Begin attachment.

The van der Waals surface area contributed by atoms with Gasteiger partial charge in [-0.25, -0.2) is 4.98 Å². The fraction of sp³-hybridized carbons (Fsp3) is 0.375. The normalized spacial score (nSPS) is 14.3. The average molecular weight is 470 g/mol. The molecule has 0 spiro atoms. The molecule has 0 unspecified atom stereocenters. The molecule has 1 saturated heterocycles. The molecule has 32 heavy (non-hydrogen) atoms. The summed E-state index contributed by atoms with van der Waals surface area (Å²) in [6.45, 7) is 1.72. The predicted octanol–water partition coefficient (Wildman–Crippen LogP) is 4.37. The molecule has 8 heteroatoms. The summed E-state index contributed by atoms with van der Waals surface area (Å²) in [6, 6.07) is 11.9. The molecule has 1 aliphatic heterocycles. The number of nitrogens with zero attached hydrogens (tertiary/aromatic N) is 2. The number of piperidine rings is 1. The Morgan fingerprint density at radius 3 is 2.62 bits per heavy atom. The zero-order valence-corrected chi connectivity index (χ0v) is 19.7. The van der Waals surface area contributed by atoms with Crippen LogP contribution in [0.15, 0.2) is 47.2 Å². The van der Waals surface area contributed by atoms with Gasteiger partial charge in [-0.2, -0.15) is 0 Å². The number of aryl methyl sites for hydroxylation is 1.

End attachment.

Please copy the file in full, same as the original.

The van der Waals surface area contributed by atoms with Gasteiger partial charge in [-0.25, -0.2) is 4.98 Å². The fraction of sp³-hybridized carbons (Fsp3) is 0.375. The normalized spacial score (nSPS) is 14.3. The average molecular weight is 470 g/mol. The molecule has 0 spiro atoms. The molecule has 0 unspecified atom stereocenters. The molecule has 1 saturated heterocycles. The molecule has 32 heavy (non-hydrogen) atoms. The summed E-state index contributed by atoms with van der Waals surface area (Å²) in [6.45, 7) is 1.72. The predicted octanol–water partition coefficient (Wildman–Crippen LogP) is 4.37. The molecule has 8 heteroatoms. The summed E-state index contributed by atoms with van der Waals surface area (Å²) in [6, 6.07) is 11.9. The molecule has 1 aliphatic heterocycles. The number of nitrogens with zero attached hydrogens (tertiary/aromatic N) is 2. The number of piperidine rings is 1. The Morgan fingerprint density at radius 3 is 2.62 bits per heavy atom. The zero-order valence-corrected chi connectivity index (χ0v) is 19.7. The van der Waals surface area contributed by atoms with Crippen LogP contribution in [0.15, 0.2) is 47.2 Å². The van der Waals surface area contributed by atoms with Gasteiger partial charge in [-0.2, -0.15) is 0 Å². The number of aryl methyl sites for hydroxylation is 1.